Last weekend we decided to take a trip east of here through the North Cascades and into the Methow Valley. We thought we would be enjoying autumn, but it ended up turning into winter! We also thought we would be focusing on birding, but it was the stunning landscapes that ended up stealing the show. Click on these pictures to view them larger, as the small versions don't quite do them justice!

First up was the drive along Highway 20 through North Cascades National Park. Glacial silt makes the color of the river an amazing turquoise!

The rain was falling but the roads were clear, with just a touch of snow at the top of the highest pass.

As we reached the Methow Valley, the sun came out in the late afternoon, and the colors were just amazing every direction you looked.

We hardly saw any birds at all in our first day of travels, but the deer were everywhere, as were the deer hunters. The deer over there as well as our deer on the island are all considered mule deer, but they're very different looking sub-species. The ones on the east side of the Cascades are much larger, more gray than brown, and even their morphology is different - their faces look like those of kangaroos!

On the second day, last Saturday, heavy rain started falling in the morning and turned into heavy snow as the day went on.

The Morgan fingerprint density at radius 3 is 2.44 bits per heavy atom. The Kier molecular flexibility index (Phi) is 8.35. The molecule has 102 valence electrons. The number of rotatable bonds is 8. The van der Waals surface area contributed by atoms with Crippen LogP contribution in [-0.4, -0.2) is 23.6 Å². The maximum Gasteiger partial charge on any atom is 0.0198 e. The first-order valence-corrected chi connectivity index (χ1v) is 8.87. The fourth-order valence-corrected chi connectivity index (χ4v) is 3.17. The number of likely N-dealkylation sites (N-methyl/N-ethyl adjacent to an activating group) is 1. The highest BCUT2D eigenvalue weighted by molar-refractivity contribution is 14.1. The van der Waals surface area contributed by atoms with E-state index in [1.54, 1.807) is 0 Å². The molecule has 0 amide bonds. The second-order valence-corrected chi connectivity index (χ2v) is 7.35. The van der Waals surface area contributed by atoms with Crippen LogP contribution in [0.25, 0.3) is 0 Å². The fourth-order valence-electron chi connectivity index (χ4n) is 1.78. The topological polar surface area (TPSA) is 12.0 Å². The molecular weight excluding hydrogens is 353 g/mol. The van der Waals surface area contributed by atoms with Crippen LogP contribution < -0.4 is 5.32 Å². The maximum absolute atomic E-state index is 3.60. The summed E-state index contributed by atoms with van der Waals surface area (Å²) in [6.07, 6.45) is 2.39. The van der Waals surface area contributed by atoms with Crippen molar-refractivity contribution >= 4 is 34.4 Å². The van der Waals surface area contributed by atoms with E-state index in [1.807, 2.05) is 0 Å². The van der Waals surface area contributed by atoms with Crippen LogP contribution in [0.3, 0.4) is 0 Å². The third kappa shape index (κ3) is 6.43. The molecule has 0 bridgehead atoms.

Despite the precipitation, the fall colors were spectacular, and really seemed to be at their peak.

Again, we hardly saw any birds, with the best sighting of the day being an American dipper.

By the time we went to bed, about 6-8" of snow had fallen. Overnight it turned to rain again, which compressed things a little bit, but there was still about 4" on the ground when we woke up. We were thankful we had the foresight to park our car at the bottom of the hill our cabin was situated on, or we might not have gotten out at all! It was such a beautiful sight to wake up to, however, though I kept having to remind myself this was October - amazing!

 I kept the camera on me all day and loved how this one turned out, which I took as we were walking down the hill to our car.

We headed into Winthrop for breakfast and afterwards had to take a walk along the Methow River, because the combination of fall colors and freshly fallen snow on an already stunning landscape was just breath-taking.

Back to pick up our things at the cabin, we again parked at the bottom of the hill, and a flock of birds caught our eye. We spent 45 minutes just walking the neighborhood road and finally saw more than a dozen bird species, including these two year birds that were definitely on our "hoped for" list for this trip!

Clark's nutcracker
Pygmy nuthatch
Unfortunately, even though the temperatures were warming, so much snow had fallen in the mountains that the highway we came over on was closed. This meant we had to drive the long way around, which was about twice the distance, but it was a route I had never driven before and the scenery was amazing! We just enjoyed it while driving but there's clearly plenty more new places to explore in Washington that will have to be featured on future blog posts when we get a chance to spend more time there!